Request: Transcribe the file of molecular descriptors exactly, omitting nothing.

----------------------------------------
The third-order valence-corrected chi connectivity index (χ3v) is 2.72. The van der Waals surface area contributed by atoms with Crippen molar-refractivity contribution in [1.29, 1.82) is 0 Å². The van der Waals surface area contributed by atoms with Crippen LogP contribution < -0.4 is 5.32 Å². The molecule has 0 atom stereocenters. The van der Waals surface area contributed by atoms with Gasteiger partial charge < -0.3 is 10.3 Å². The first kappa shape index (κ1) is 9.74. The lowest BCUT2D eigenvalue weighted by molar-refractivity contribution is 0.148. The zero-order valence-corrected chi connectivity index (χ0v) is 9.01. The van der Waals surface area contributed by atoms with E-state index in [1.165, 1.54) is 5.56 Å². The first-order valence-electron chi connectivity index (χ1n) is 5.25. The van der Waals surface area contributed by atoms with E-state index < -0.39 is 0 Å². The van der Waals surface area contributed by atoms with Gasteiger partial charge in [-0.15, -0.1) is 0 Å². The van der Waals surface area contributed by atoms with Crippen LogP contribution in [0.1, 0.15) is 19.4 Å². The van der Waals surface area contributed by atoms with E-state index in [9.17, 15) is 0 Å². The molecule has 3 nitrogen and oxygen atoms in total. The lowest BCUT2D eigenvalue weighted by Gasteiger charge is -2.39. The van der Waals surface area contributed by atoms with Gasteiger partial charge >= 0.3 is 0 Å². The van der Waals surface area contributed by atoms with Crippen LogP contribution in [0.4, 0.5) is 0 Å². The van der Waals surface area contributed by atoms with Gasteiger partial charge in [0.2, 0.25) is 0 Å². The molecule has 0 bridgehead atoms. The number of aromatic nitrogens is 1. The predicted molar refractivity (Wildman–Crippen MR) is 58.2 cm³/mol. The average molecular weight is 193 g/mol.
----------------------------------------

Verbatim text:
The third-order valence-corrected chi connectivity index (χ3v) is 2.72. The van der Waals surface area contributed by atoms with Crippen molar-refractivity contribution in [1.29, 1.82) is 0 Å². The van der Waals surface area contributed by atoms with Crippen LogP contribution < -0.4 is 5.32 Å². The molecule has 0 atom stereocenters. The van der Waals surface area contributed by atoms with Gasteiger partial charge < -0.3 is 10.3 Å². The first kappa shape index (κ1) is 9.74. The lowest BCUT2D eigenvalue weighted by molar-refractivity contribution is 0.148. The zero-order valence-corrected chi connectivity index (χ0v) is 9.01. The van der Waals surface area contributed by atoms with E-state index in [1.165, 1.54) is 5.56 Å². The first-order valence-electron chi connectivity index (χ1n) is 5.25. The van der Waals surface area contributed by atoms with E-state index < -0.39 is 0 Å². The van der Waals surface area contributed by atoms with Gasteiger partial charge in [-0.15, -0.1) is 0 Å². The van der Waals surface area contributed by atoms with Crippen LogP contribution in [0.1, 0.15) is 19.4 Å². The van der Waals surface area contributed by atoms with E-state index in [9.17, 15) is 0 Å². The molecule has 3 nitrogen and oxygen atoms in total. The lowest BCUT2D eigenvalue weighted by Gasteiger charge is -2.39. The van der Waals surface area contributed by atoms with Gasteiger partial charge >= 0.3 is 0 Å². The van der Waals surface area contributed by atoms with Crippen LogP contribution in [0.4, 0.5) is 0 Å². The van der Waals surface area contributed by atoms with Gasteiger partial charge in [0.2, 0.25) is 0 Å². The molecule has 0 bridgehead atoms. The number of aromatic nitrogens is 1. The predicted molar refractivity (Wildman–Crippen MR) is 58.2 cm³/mol. The average molecular weight is 193 g/mol.